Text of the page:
Use Word Power to Jump-start the Learning Process

"Class, guess what my dog, 'Mr. Perfect' did this morning at breakfast!"

“Class, you’ll never believe what my dog, ‘Mr. Perfect’ did this morning at breakfast!”

Hats off to teachers…it’s time for Mid-Week Focus to feature…

…attention-getting phrases that…

  • surprise and delight kids
  • instantly invite students into conversation with you and their classmates
  • prepare children to “use their thinking caps”
  • lead into and make connections with specific lessons and activities
  • support your classroom management strategies

When I work with students to help them master basic writing skills, I always encourage kids to become “picky, picky, picky about the words they choose to use.” “Words have power, I explain. “Different words hold different powers,” I elaborate on the theme. “For example,” I continue, “adjectives have the power to describe. Verbs have the power to show action.”

Picky Teachers

How picky are you, as a teacher, about the words and phrases YOU choose to use? My experience tells me that teachers can prompt kids to participate in class by using pre-selected words, phrases, sentences and questions that engage them.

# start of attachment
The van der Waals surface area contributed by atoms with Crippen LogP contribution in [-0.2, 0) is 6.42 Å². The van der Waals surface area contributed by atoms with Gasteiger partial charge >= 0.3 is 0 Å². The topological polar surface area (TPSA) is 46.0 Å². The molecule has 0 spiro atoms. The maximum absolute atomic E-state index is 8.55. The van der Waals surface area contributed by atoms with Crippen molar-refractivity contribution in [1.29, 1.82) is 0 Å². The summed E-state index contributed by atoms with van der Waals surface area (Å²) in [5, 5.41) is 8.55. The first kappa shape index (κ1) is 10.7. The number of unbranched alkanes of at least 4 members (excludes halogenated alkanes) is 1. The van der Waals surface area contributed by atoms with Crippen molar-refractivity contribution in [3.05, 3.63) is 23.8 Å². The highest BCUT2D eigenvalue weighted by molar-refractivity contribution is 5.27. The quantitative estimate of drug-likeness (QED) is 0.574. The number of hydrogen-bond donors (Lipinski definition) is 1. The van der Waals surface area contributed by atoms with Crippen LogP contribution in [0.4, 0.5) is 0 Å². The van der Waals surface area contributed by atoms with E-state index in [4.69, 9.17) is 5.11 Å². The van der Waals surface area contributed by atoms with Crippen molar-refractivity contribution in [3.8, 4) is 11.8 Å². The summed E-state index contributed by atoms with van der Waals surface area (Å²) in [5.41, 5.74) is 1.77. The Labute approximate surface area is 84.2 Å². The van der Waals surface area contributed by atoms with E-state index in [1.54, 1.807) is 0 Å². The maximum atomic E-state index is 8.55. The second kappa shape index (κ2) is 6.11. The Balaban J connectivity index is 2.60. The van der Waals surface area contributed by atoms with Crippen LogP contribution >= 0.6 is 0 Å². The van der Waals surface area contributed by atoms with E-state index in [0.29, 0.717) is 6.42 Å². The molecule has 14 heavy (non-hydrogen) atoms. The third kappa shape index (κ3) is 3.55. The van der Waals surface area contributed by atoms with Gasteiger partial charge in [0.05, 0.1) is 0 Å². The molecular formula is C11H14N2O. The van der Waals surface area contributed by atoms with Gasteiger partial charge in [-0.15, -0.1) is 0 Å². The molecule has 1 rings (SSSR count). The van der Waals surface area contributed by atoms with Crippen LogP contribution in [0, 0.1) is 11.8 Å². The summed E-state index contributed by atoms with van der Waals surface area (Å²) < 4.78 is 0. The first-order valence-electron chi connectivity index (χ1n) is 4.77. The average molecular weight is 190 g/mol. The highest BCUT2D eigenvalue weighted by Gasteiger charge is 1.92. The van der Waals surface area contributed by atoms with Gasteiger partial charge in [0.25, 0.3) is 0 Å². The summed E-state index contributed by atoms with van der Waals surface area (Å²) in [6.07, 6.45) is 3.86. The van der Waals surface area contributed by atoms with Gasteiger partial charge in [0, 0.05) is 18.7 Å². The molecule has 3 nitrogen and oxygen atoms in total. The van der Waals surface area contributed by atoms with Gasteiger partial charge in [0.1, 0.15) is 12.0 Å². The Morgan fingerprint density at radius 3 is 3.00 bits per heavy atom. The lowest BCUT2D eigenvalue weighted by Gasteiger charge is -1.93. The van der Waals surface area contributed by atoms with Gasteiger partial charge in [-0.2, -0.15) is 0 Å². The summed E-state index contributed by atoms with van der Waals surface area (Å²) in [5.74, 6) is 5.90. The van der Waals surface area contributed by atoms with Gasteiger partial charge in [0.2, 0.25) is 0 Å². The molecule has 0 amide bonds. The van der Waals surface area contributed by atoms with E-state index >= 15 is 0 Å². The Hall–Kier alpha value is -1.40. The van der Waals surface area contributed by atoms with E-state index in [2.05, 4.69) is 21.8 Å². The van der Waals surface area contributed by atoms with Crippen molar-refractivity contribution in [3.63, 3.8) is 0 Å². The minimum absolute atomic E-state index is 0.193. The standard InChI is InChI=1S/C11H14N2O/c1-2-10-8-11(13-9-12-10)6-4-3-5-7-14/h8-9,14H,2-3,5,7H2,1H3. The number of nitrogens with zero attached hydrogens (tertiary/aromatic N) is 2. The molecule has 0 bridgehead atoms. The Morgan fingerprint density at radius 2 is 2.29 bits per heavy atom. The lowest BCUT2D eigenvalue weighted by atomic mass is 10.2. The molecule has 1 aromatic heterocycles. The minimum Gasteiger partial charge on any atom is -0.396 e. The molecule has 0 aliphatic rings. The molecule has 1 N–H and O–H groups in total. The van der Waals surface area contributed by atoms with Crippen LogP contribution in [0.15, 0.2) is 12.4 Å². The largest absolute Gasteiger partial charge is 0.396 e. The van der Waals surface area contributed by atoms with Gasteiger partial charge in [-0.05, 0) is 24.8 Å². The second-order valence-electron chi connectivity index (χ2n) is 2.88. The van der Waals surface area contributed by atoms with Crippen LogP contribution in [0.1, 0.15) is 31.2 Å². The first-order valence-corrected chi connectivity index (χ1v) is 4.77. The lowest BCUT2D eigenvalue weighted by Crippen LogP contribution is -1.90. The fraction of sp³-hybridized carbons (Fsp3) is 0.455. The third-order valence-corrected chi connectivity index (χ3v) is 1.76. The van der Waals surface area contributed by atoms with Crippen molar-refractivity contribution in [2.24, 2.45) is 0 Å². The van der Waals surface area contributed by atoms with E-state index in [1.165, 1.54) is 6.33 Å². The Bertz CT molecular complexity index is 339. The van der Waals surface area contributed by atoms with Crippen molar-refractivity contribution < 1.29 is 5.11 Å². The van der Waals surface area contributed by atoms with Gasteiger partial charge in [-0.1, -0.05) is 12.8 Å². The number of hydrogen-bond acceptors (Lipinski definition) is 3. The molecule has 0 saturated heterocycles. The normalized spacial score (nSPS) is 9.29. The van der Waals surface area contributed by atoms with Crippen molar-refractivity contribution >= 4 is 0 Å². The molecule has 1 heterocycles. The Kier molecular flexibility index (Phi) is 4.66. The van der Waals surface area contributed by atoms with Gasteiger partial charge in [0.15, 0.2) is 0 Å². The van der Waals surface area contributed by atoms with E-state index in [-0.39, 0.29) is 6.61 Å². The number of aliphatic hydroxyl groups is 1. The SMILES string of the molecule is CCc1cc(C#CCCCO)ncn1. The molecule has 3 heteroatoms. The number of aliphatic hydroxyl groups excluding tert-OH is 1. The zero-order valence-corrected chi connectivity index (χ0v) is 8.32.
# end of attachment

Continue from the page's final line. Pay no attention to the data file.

You don’t have to be a writing teacher, per se, to use word power to jump-start the learning process. Have some fun with words yourself; your students will pick up on your clever command of language and join in.

All languages of the world have fascinating origins and cultural connections that amaze kids (and interested adults). I tell students that we can’t OWN words; words are for everyone to use. “But,” I explain, “when we put words to work in conversation and/or writing, we OWN what we say aloud or in print.” Kids like this concept. They begin to understand that word power – language mastery – opens the door to ownership.

Try sharing the following attention-getters with your class and see if the anticipated response I’ve noted is on target.

Surprise and delight kids – You say:

“You’ll never believe what my dog, ‘Mr. Perfect,’ did this morning at breakfast…”

Likely class response and your follow-up:

Eyes and ears “glued” on you, kids will call out, What’d he do?!!!!! You reply, “He stole a piece of bacon right off my plate!” Listen for laughter after you tell on “Mr. Perfect.” Then add, “Sometimes ‘Mr. Perfect’ isn’t so perfect.” Kids love this!

Teachers can choose to share snippets, like the one above about “Mr. Perfect,” that are true or made up. The magic is in catching and keeping kids’ attention to jump-start the learning process. Read on…

"Have you ever seen a monkey at the zoo (or in the wild)?

“Have you ever seen a monkey at the zoo (or in the wild)?

Instantly invite students into conversation – You ask:

“How many of you have ever been to a zoo?” (Optional, hold out masks of animals as you inquire)

Likely class response:

Hands up of all students who have visited a zoo. Some kids will call out, “I saw a _________________ (animal they liked seeing).”